You are here:

Blind Still Rely on Braille: High-tech advances can't entirely replace system

Daytona Beach, Florida--Two students sat across from a teacher in a darkened room. Their fingertips rolled confidently across the bumpy text of the books during the one-hour lesson. “I love languages, so this is my opportunity to learn another,” said Berline Mercy, who lost her eyesight after surgery to remove a brain tumour last year. “It's the language of braille.”

Mercy, a 30-year-old registered nurse, started learning how to read again last November at the Division of Blind Services on Dunn Avenue. Even with major technological advancements, braille remains the foundation of communication for the blind, although some studies indicate the use of the traditional reading system is on the wane.

Amy Williams, a blind braille instructor at the Daytona Beach facility, said computers, voice activation and large print can make life easier, but it will not replace the dotted code invented by Louis Braille almost 200 years ago. “What happens when the computer dies for people who can see? You go back to pencil and paper,” she said. “When the computer goes out for us, it's braille.”

Williams lost her eyesight 30 years ago and remains a “visual learner”--someone who finds it much easier to retain information by reading it on paper rather than hearing it on an audio disk or tape. “If you were a reader, your medium is braille,” she said. “And with high-tech you can't read things like labels on cans of food to determine whether it's (a) can of soup or peas.” Without braille, a home-cooked dinner often could turn into a “mystery meal.”

But the National Federation of the Blind recently reported that only 10 percent of sightless people today read braille, compared with about half in the 1950s. That doesn't bode well for employment. The organization reported that 80 percent of blind workers with good jobs are proficient in braille.

Reasons attributed to the decline include advanced text-to-speech technology, less emphasis on teaching braille to blind school children, and the expense of producing braille books. The American Printing House for the Blind in 2007 also reported that less than 10 percent of the nation's 58,000 sightless youngsters use braille as their primary method to read, compared to half in the 1960s.

“People talk about braille dying and that it's outdated,” said Ike Presley, national project manager for the American Foundation (for) the Blind, after a recent training session he held in Daytona Beach Shores. “It's not going to be outdated until print is outdated.”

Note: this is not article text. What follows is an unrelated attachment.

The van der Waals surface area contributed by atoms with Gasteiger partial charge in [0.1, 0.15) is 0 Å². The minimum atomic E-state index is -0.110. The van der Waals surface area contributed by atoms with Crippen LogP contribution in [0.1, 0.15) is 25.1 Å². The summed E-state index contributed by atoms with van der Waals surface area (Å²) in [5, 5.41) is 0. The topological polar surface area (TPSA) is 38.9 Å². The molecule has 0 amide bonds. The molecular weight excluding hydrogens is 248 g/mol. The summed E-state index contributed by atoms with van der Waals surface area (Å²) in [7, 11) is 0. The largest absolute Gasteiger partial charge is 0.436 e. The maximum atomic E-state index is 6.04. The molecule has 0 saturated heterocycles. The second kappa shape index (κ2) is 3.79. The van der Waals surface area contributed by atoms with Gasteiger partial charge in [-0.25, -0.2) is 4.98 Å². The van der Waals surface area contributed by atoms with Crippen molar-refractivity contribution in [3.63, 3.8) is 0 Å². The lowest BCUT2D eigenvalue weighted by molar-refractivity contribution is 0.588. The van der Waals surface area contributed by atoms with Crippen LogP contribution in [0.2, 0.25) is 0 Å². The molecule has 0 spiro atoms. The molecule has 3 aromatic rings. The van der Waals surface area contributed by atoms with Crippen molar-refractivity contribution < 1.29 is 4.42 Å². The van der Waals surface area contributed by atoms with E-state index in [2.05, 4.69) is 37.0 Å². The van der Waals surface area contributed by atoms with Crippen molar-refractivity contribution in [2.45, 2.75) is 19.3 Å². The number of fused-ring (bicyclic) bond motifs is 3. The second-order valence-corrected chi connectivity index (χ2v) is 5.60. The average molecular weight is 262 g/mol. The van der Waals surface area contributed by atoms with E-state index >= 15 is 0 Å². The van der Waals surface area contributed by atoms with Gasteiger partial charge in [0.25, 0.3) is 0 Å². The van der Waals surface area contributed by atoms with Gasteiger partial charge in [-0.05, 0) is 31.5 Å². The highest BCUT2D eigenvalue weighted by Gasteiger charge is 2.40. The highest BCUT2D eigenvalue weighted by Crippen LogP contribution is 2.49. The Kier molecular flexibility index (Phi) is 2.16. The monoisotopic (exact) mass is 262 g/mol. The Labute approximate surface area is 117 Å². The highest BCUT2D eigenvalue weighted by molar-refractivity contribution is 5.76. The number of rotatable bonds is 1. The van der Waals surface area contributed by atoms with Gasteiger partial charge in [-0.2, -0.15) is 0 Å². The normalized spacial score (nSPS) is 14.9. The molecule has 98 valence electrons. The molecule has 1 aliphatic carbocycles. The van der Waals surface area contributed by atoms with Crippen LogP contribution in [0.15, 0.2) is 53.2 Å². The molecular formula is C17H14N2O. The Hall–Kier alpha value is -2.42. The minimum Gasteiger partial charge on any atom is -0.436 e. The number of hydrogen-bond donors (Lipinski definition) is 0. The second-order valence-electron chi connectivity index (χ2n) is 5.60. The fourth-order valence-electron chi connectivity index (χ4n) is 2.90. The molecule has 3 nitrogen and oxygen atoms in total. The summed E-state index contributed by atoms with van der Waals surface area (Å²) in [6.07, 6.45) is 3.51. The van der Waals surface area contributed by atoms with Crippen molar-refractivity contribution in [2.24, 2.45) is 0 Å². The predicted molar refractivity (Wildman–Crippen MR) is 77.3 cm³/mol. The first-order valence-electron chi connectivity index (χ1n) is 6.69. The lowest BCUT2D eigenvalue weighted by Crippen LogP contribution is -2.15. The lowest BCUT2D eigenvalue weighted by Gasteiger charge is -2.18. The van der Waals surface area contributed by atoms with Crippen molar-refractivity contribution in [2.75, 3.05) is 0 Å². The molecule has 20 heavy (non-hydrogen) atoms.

For the sighted world, Presley rhetorically asks: “Would you be willing only to hear things?” He said day-to-day living for a blind person still requires braille. Just reading a business card, or checking a phone number or unusually spelled name, would otherwise be impossible out in public.

“Braille allows a person to have a reading and writing medium for both information access and for personal use,” he said. “Technology is not replacing braille. It increases the availability (of) braille, making it easier to produce and less expensive.”

Presley, who has lived with low vision his 56 years, said that in many places there's not enough classroom time dedicated to braille, with children receiving training once or twice a week. He said the parents of sighted children would be outraged if their youngsters received such minimal time learning to read and write.

He said the numbers regarding the use of braille are deceiving, since more babies are surviving difficult deliveries because of medical advancements. Sometimes these children are blind, but many also (have) other physical or cognitive impairments that leave them incapable of learning braille. “Twenty years ago, they might not have lived,” he said. “So the numbers are skewed because many people who are blind cannot actually learn braille.”

Edward Hudson, 55, the centre director at (the) Daytona Beach facility, gradually went blind as a child and didn't learn braille until sixth grade. “If you have a child with a vision (limitation), the earlier they start learning braille the better,” he said. “The repetition and practice to learn the shapes and forms, the tactile feel, is important. It's a matter of literacy.”

Hudson said a strong advocacy movement exists among educators and professionals in the field to keep braille a fundamental part of teaching for the blind. “Everything else is built upon it,” he said, adding that math is next to impossible to do without braille.

Kay Ratzlaff is on the front lines of education, as the coordinator of resources for the Florida Instructional Materials Center for the Visually Impaired. She said braille remains the foundation for learning. “Just listening is not the same,” she said. “You've got to have the foundation. It's like saying other (sighted) kids don't need print. Braille is the same thing as print for our kids. They can't do without it. Listening is so passive.”

Donna Ross teaches a braille course to future teachers at Florida State University. She said the state requires braille to be taught in public schools, “unless you can prove something else is better” for a student. “We want our teachers to know it and teach it,” Ross said. “It's not going anywhere. There's always going to be a need for braille.”

Reprinted with permission from the Daytona Beach News-Journal, January 27, 2010.

ZZ - Disregard this link; it is used to trick spammers.